Katie’s Healthy Bites: Chile Peppers 101

by in Uncategorized, August 12, 2011
chili peppers
Feelin' hot, hot, hot?

Tired of the same boring, bland foods? Take your summer fare up a notch and try experimenting with chile peppers this season! Chile peppers are a healthy way to spice up your menu. Whether you’re cooking breakfast, lunch or dinner, chile peppers can add a little or a lot of heat to your food, which means big flavor . . . without the fat. Try some peppers in your breakfast omelet, add them to your favorite stir fry, or stuff them for a delicious entree. I promise you, your taste buds will be pleased.

Traditionally, chile peppers have been ranked on the Scoville Heat Scale heat which indicates the amount of heat a pepper produces. To give you an idea, the bell pepper ranks the lowest with a 0, while the habanero chile pepper ranks toward the top with a reading of 350,000 units.

Here are some descriptions of some delicious chile peppers that you can begin experimenting with this summer:

Poblano – You may not have heard of these peppers before, but poblano peppers, with their large size and thick walls, provide the perfect foundation to create a wonderful stuffed pepper entree. Try stuffing poblano peppers with Mexican chili or Spanish rice and vegetables and then grilling them; your family will be happy you did. This pepper is slightly mild with a rating of 1,000-2,000 heat units.

Jalapeño – The jalapeño pepper is the most common chile pepper grown in Mexico and its uses are abundant. It can be used in a variety of ways such as fresh, roasted, dried and pickled. Use some fresh jalapeños to spice up your pico de gallo or try adding smoked, dried jalapeños, also known as chipotle peppers, in homemade hot sauce. The jalapeño pepper is considered to be in the moderate to hot range with a rating of 2,500-8,000 units.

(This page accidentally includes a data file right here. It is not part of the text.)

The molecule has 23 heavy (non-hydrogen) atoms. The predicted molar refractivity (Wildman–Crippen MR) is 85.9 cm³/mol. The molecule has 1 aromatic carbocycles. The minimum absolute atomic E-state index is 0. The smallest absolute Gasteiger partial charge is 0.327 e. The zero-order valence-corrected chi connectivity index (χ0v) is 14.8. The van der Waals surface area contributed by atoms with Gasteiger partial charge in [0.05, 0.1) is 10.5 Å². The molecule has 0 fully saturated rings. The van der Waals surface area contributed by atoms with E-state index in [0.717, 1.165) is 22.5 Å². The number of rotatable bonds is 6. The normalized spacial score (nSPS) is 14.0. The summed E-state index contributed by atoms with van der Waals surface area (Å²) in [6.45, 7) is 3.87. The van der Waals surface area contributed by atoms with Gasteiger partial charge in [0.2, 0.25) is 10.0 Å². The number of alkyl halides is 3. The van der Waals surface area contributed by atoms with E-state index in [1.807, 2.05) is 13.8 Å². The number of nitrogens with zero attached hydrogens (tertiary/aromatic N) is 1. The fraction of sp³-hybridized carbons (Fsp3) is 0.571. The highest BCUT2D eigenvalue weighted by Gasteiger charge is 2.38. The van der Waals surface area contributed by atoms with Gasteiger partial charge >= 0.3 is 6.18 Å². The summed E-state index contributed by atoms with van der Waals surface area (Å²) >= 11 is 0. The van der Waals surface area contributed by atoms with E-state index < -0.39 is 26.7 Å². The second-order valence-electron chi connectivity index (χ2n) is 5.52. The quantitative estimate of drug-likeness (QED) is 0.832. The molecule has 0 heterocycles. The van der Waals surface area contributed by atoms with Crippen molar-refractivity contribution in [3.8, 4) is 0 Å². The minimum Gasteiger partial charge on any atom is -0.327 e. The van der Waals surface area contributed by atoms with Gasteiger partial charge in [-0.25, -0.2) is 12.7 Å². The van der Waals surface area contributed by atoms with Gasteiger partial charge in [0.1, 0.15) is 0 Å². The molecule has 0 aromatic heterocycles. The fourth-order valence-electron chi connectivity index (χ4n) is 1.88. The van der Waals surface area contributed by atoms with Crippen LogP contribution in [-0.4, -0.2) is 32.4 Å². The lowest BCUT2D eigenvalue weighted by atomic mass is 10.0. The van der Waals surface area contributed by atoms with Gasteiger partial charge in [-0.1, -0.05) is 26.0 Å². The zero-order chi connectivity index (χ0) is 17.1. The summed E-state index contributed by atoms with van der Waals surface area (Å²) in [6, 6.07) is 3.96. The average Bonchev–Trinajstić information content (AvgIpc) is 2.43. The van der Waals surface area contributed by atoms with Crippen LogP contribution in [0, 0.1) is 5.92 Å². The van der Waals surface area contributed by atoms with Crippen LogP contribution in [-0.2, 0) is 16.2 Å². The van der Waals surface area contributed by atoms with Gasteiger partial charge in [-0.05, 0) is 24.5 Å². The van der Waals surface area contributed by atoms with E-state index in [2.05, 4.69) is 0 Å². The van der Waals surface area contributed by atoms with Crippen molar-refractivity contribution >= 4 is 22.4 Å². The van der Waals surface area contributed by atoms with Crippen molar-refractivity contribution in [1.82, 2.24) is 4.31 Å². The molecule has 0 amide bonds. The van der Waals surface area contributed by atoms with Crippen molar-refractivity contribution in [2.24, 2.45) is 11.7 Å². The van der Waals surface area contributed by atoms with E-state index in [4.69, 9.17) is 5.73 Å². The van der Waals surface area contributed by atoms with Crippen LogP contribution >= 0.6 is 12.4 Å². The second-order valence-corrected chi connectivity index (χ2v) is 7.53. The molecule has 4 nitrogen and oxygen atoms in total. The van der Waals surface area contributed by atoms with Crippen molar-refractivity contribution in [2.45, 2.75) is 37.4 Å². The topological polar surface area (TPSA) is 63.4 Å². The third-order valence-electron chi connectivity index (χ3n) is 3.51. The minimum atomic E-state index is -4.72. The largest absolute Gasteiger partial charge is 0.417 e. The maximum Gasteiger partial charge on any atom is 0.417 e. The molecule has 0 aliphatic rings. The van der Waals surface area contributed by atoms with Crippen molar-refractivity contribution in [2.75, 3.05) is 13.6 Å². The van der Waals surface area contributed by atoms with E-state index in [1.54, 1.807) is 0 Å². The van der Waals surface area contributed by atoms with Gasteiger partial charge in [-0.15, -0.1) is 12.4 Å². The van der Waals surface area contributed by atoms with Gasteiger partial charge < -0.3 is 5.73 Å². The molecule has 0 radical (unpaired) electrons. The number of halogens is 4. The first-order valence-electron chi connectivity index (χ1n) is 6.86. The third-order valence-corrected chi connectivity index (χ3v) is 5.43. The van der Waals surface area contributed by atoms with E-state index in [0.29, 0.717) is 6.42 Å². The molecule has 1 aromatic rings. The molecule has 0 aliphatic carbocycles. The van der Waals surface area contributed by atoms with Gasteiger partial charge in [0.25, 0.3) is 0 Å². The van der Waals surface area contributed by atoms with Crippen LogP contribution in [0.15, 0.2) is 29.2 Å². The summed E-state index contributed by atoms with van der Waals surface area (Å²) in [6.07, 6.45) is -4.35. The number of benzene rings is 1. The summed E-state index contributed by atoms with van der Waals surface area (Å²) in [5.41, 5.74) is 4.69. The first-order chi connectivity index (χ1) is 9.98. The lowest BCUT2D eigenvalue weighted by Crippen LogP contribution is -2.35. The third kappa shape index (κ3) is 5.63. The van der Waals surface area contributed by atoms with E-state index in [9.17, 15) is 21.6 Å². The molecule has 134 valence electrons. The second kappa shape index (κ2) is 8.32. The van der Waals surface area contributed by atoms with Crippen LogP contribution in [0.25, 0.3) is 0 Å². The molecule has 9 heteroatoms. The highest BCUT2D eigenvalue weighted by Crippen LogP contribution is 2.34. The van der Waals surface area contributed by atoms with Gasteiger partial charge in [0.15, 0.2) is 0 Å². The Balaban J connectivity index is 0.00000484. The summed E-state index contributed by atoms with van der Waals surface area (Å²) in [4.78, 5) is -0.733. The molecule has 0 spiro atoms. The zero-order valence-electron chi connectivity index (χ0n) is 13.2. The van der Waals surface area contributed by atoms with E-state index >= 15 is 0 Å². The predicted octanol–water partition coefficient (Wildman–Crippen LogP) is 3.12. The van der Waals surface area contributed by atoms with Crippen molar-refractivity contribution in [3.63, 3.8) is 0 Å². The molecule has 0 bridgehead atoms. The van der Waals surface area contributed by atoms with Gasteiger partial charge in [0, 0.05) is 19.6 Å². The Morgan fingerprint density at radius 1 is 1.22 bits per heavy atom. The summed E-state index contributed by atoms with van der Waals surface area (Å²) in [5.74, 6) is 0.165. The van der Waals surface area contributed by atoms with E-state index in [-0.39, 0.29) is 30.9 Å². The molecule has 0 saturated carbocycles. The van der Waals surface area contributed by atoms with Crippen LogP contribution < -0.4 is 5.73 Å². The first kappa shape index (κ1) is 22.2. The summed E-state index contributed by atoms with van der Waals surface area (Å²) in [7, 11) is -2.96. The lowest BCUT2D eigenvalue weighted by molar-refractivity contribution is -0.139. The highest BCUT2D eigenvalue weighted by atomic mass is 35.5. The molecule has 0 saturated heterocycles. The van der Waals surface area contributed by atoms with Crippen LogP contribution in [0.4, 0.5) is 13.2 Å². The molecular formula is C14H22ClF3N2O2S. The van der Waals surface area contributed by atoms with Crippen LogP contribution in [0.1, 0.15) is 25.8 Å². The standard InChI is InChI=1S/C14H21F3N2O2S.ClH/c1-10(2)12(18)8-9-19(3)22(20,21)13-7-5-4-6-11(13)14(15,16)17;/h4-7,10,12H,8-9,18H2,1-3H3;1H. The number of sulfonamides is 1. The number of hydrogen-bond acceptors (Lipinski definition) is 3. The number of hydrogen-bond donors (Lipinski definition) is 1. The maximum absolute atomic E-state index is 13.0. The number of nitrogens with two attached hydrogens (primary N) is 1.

Red Fresno – The red fresno pepper is similar to the jalapeño pepper, but it’s less meaty and has a thinner skin, making it the perfect pepper for salsa.  These peppers are redder in color than jalapeños, and are also much hotter; they have a rating of 2,500-10,000 units. They are also known for containing more vitamins than jalapeños; they are rich in Vitamin C and B vitamins, iron, thiamin, niacin, magnesium and riboflavin.

Serrano – A small but hot pepper that is green in color, the serrano pepper is great for salsas because they do not need to be steamed or peeled before you using. They resemble jalapeños, but are much hotter with a rating of 8,000-22,000 on the Scoville index. Serrano peppers are popular additions to casseroles and egg dishes.

Manzano – Manzano chile peppers are relatives of the hot and spicy South American rocoto pepper. Manzano chiles are thick and round, mirroring the shape of an apple like their name implies; manzano is the Spanish word for apple tree. Manzano chiles are often used fresh due to their size and are also great for making hot salsas. Manzano peppers generally rate between 12,000 and 30,000 Scoville units. Heat up your dinner table with these peppers; they pair perfectly with grilled chicken or fish.